Anyone interested in me explaining the burden of proof fallacy?
Let's say the police stop you on the side of the road one day. I point you out and say "He took $100 from me." You know full well you never took that money from me, but you just happened to have $100 in your pocket.
You're arrested, and taken to trial. At trial, you show your ATM receipt for $100, and the film footage of you at the ATM. However, because you cannot prove that the $100 bills you have are the same ones that you took from the ATM, you're convicted and charge guilty.
Does that sound fair to you? After all, you know you didn't take $100 from me, but I still accused you of taking the money.
That's the same logic you're using when you claim it's the atheists that have to prove god. You're telling atheists that we took your $100, even though you can't prove it. It's a logical fallacy.
So next time you think about asking an atheist "prove God doesn't exist," think about the $100 bill.
Are there any other fallacies that need to be explained?
Mark, you see. By me asking you to prove that God exists is the exact same thing as me saying to you "Prove to me that I stole your $100 bill."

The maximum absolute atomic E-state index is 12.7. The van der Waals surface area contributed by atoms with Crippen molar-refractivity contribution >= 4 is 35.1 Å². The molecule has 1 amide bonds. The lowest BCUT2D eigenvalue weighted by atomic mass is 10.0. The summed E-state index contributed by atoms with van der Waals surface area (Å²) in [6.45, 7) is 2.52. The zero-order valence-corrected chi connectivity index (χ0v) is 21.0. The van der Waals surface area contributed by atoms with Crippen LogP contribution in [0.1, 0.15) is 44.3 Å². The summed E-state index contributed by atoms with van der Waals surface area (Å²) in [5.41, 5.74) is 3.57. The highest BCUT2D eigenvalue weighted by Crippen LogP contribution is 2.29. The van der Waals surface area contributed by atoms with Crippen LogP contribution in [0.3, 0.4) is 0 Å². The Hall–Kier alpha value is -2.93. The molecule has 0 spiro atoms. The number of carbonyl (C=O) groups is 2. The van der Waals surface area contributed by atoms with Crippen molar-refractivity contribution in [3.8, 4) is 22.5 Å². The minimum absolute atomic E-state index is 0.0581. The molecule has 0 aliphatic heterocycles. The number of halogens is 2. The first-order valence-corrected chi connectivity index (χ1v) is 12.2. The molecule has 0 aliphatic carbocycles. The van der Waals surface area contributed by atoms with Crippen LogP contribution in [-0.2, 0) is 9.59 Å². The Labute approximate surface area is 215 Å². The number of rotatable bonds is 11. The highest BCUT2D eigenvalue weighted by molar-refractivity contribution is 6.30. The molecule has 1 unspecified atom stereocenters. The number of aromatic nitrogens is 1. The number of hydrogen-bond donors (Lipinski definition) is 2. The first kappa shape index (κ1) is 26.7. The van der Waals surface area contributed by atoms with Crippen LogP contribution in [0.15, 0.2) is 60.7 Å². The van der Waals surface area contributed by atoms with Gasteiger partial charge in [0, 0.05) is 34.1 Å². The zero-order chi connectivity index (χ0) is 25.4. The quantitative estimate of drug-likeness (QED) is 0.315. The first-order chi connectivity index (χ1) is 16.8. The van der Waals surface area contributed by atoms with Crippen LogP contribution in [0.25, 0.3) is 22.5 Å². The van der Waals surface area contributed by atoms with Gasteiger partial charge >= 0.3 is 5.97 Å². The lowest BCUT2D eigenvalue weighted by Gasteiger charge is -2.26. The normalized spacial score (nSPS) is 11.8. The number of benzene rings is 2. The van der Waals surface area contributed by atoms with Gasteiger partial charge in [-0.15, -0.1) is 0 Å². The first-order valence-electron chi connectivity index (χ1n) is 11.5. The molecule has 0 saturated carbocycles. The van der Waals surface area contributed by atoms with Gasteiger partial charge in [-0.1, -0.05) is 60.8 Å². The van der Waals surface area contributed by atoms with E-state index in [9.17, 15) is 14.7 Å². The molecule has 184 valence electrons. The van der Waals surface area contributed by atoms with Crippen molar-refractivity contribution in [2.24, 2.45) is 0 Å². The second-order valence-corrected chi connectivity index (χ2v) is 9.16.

You see? See how natural that is? You make a claim, you have to back it up with evidence. The default position is to say I didn't take your $100 bill. I don't expect you to understand.
Humans strive to understand. They strive for knowledge. The Argument from Ignorance pretty much ruled man-kinds thoughts since the begining of our species. When we didn't know, we assigned that phenomena to some gods. Now we have a falsifiable, self-correcting method to discover the natural world.
As for circumstantial evidence, I can verify my own funds (as I have done so with the receipt). This is enough to disqualify his circumstantial evidence. However, in bizarro-wacko world where you are guilty until innocent, I cannot prove that the $100 bill I have is separate from his alleged stolen $100. Normally, I would be innocent because he cannot prove that my $100 bill is HIS $100 bill.
It's a flawed analogy, as all are. However, it best explains the idea of Burden of Proof.
"Delusions" are thoughts of things that do not exist in reality. A deity would be such a thing. The religious generally believe in deities.
Appeal to Ignorance: Just because you can't explain the phenomenon, does not automatically make it the work of a deity.